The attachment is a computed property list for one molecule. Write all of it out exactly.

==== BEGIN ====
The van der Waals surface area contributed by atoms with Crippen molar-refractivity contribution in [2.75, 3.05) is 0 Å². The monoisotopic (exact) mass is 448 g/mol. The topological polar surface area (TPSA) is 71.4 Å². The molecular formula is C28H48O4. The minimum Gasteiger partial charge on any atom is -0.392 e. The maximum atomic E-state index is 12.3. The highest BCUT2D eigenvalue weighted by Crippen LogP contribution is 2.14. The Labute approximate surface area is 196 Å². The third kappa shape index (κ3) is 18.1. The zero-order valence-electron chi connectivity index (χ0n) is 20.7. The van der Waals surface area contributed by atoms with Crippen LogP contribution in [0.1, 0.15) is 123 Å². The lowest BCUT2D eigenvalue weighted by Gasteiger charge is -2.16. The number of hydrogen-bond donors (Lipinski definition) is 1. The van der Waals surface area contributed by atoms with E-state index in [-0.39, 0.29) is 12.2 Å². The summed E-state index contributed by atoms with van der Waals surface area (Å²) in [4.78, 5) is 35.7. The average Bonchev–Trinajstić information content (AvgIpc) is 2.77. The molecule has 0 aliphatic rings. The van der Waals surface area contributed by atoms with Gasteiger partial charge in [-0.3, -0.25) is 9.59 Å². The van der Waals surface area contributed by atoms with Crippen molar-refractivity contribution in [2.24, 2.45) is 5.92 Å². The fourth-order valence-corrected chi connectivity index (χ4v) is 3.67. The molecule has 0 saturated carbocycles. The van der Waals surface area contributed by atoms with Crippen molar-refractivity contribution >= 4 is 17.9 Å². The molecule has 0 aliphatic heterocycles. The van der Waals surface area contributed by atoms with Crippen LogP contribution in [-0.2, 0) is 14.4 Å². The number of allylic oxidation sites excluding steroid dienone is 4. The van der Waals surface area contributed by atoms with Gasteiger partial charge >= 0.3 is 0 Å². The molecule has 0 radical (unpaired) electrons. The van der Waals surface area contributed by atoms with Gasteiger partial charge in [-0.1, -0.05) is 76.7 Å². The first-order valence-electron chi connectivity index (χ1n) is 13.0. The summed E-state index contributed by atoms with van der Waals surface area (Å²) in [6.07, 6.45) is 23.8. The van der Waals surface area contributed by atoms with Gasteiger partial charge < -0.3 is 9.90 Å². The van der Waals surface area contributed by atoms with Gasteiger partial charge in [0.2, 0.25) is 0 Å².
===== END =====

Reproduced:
The van der Waals surface area contributed by atoms with Crippen molar-refractivity contribution in [2.75, 3.05) is 0 Å². The monoisotopic (exact) mass is 448 g/mol. The topological polar surface area (TPSA) is 71.4 Å². The molecular formula is C28H48O4. The minimum Gasteiger partial charge on any atom is -0.392 e. The maximum atomic E-state index is 12.3. The highest BCUT2D eigenvalue weighted by Crippen LogP contribution is 2.14. The Labute approximate surface area is 196 Å². The third kappa shape index (κ3) is 18.1. The zero-order valence-electron chi connectivity index (χ0n) is 20.7. The van der Waals surface area contributed by atoms with Crippen LogP contribution in [0.1, 0.15) is 123 Å². The lowest BCUT2D eigenvalue weighted by Gasteiger charge is -2.16. The number of hydrogen-bond donors (Lipinski definition) is 1. The van der Waals surface area contributed by atoms with E-state index in [-0.39, 0.29) is 12.2 Å². The summed E-state index contributed by atoms with van der Waals surface area (Å²) in [4.78, 5) is 35.7. The average Bonchev–Trinajstić information content (AvgIpc) is 2.77. The molecule has 0 aliphatic rings. The van der Waals surface area contributed by atoms with Gasteiger partial charge in [-0.3, -0.25) is 9.59 Å². The van der Waals surface area contributed by atoms with Crippen molar-refractivity contribution in [2.24, 2.45) is 5.92 Å². The fourth-order valence-corrected chi connectivity index (χ4v) is 3.67. The molecule has 0 saturated carbocycles. The van der Waals surface area contributed by atoms with Crippen molar-refractivity contribution >= 4 is 17.9 Å². The molecule has 0 aliphatic heterocycles. The van der Waals surface area contributed by atoms with Crippen LogP contribution in [-0.2, 0) is 14.4 Å². The number of allylic oxidation sites excluding steroid dienone is 4. The van der Waals surface area contributed by atoms with Gasteiger partial charge >= 0.3 is 0 Å². The molecule has 0 radical (unpaired) electrons. The van der Waals surface area contributed by atoms with Gasteiger partial charge in [-0.1, -0.05) is 76.7 Å². The first-order valence-electron chi connectivity index (χ1n) is 13.0. The summed E-state index contributed by atoms with van der Waals surface area (Å²) in [6.07, 6.45) is 23.8. The van der Waals surface area contributed by atoms with Gasteiger partial charge < -0.3 is 9.90 Å². The van der Waals surface area contributed by atoms with Gasteiger partial charge in [0.2, 0.25) is 0 Å².